Organizers at a Nebraska soccer tournament recently disqualified Mili Hernandez and her team from participating in the tournament’s final match. The reason was not Mili’s age. (Mili is 8 years old, and she plays—legally—on Azzurri Cachorros’s 11-year-old girls’ club team.) Nor was it a problem with the team’s forms or other official paperwork.
The problem was that tournament officials insisted that Mili was a boy.
In addition to being a soccer player who’s good enough to play up a few age groups, Mili has short hair. And she likes it that way.
“When my hair starts to grow, I put it short because I’ve always had short hair,” Mili explained to WOWT 6 News. “I didn’t like my hair long.”
Yet Mili’s insistence that she was a girl—a girl who, like many others, has short hair—was not enough to sway the Springfield Soccer Club tournament officials. Her parents even attempted to remedy the situation by producing Mili’s insurance card. The clear “F” under “Sex” on that card did not change the officials’ minds, either.
“Just because I look like a boy doesn’t mean I am a boy,” added Mili in her interview with WOWT 6 News. “But they don’t have a reason to kick the whole club out.”
This, however, is precisely what the tournament organizers did.
The Springfield Soccer Club tournament has not made any public comment on the situation. They have also directed any further questions to their attorney and the Nebraska State Soccer Association. Yet without further information, their decision seems undeniably sexist. And the fact that this sexism was directed at a child makes Mili’s disqualification especially pernicious.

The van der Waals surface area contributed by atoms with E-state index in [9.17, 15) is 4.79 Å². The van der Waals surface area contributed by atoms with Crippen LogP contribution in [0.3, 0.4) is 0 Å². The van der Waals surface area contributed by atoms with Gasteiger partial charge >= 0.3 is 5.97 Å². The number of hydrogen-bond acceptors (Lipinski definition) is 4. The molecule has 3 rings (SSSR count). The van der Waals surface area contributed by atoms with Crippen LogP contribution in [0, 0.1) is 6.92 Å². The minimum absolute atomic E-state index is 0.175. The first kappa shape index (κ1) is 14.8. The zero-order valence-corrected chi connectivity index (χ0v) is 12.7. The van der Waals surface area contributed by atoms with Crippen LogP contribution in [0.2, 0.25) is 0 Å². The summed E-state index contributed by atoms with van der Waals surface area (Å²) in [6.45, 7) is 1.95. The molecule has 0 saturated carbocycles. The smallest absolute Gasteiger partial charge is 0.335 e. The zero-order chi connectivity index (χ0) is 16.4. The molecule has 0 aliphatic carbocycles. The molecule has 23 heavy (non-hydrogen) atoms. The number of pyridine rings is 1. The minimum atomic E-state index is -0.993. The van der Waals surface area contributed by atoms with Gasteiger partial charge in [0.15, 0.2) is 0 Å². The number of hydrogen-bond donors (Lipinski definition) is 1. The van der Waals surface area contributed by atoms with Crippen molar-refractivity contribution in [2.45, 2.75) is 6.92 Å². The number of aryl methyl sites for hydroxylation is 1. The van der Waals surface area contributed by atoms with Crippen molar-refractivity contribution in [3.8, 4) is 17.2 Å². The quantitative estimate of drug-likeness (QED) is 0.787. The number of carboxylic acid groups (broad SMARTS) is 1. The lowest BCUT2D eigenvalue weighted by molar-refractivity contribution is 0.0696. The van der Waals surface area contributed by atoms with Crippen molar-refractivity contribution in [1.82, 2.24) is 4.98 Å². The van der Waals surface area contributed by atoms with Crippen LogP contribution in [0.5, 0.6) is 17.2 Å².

What, for instance, made tournament officials feel compelled to claim that Mili is a boy? Was it her haircut? Her skill on the soccer field? Her way or moving or talking? The clothes she wore in between games? Her name?
None of these characteristics is inherently—or biologically—male. To claim otherwise is to perpetuate myths about sex and gender that limit girls’ (and boys’) appearance and skills and mannerisms to the narrowest confines: confines that, frankly, should have been disqualified from the public imagination decades ago.
Though upset with the disqualification itself, Mili’s father, Gerardo Hernandez, is still proud of his daughter. “It’s what she likes. It’s what she’s always wanted, to play soccer.”
In a post on the CLUB Cachorros soccer team’s Facebook page, the club described the event as an especially unpleasant form of soccer tournament elimination—one that demonstrates “the racism we live [with] today.”
But Mili isn’t letting just one narrow-minded decision get her down. She’s looking forward to playing soccer again—albeit in different tournaments.
When asked directly if she thought the tournament organizers’ decision was fair, Mili simply said, “No.” After a follow-up question, she added that the decision made her feel “not happy.”
Her responses were short and awesome, just like her hair.